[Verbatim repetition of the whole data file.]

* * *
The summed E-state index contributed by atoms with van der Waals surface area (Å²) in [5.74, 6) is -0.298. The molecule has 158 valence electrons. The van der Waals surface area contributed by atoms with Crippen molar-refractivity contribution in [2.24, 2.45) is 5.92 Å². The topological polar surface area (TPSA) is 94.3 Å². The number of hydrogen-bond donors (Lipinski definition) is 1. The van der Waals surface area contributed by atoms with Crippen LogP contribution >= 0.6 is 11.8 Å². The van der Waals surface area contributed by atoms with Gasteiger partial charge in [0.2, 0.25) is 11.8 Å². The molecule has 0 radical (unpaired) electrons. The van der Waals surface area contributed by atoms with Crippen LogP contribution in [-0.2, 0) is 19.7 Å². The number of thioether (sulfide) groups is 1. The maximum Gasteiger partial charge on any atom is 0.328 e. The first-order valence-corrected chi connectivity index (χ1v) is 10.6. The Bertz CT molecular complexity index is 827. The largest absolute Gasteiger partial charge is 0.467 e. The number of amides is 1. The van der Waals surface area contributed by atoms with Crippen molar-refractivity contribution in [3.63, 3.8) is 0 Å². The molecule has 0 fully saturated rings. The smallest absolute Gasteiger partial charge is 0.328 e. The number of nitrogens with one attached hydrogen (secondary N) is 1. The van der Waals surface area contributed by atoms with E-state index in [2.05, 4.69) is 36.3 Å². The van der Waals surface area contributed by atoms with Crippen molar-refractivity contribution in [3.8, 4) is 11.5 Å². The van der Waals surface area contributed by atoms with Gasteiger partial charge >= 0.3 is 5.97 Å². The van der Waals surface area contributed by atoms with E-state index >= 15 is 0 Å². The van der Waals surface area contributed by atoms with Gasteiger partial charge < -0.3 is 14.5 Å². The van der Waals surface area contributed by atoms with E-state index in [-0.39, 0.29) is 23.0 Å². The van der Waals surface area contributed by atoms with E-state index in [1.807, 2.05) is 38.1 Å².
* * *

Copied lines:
The summed E-state index contributed by atoms with van der Waals surface area (Å²) in [5.74, 6) is -0.298. The molecule has 158 valence electrons. The van der Waals surface area contributed by atoms with Crippen molar-refractivity contribution in [2.24, 2.45) is 5.92 Å². The topological polar surface area (TPSA) is 94.3 Å². The number of hydrogen-bond donors (Lipinski definition) is 1. The van der Waals surface area contributed by atoms with Crippen LogP contribution >= 0.6 is 11.8 Å². The van der Waals surface area contributed by atoms with Gasteiger partial charge in [0.2, 0.25) is 11.8 Å². The molecule has 0 radical (unpaired) electrons. The van der Waals surface area contributed by atoms with Crippen LogP contribution in [-0.2, 0) is 19.7 Å². The number of thioether (sulfide) groups is 1. The maximum Gasteiger partial charge on any atom is 0.328 e. The first-order valence-corrected chi connectivity index (χ1v) is 10.6. The Bertz CT molecular complexity index is 827. The largest absolute Gasteiger partial charge is 0.467 e. The number of amides is 1. The van der Waals surface area contributed by atoms with Crippen molar-refractivity contribution in [3.63, 3.8) is 0 Å². The molecule has 0 fully saturated rings. The smallest absolute Gasteiger partial charge is 0.328 e. The number of nitrogens with one attached hydrogen (secondary N) is 1. The van der Waals surface area contributed by atoms with E-state index in [2.05, 4.69) is 36.3 Å². The van der Waals surface area contributed by atoms with Crippen molar-refractivity contribution in [3.8, 4) is 11.5 Å². The van der Waals surface area contributed by atoms with Gasteiger partial charge >= 0.3 is 5.97 Å². The van der Waals surface area contributed by atoms with E-state index >= 15 is 0 Å². The van der Waals surface area contributed by atoms with Gasteiger partial charge < -0.3 is 14.5 Å². The van der Waals surface area contributed by atoms with E-state index in [-0.39, 0.29) is 23.0 Å². The van der Waals surface area contributed by atoms with E-state index in [1.807, 2.05) is 38.1 Å².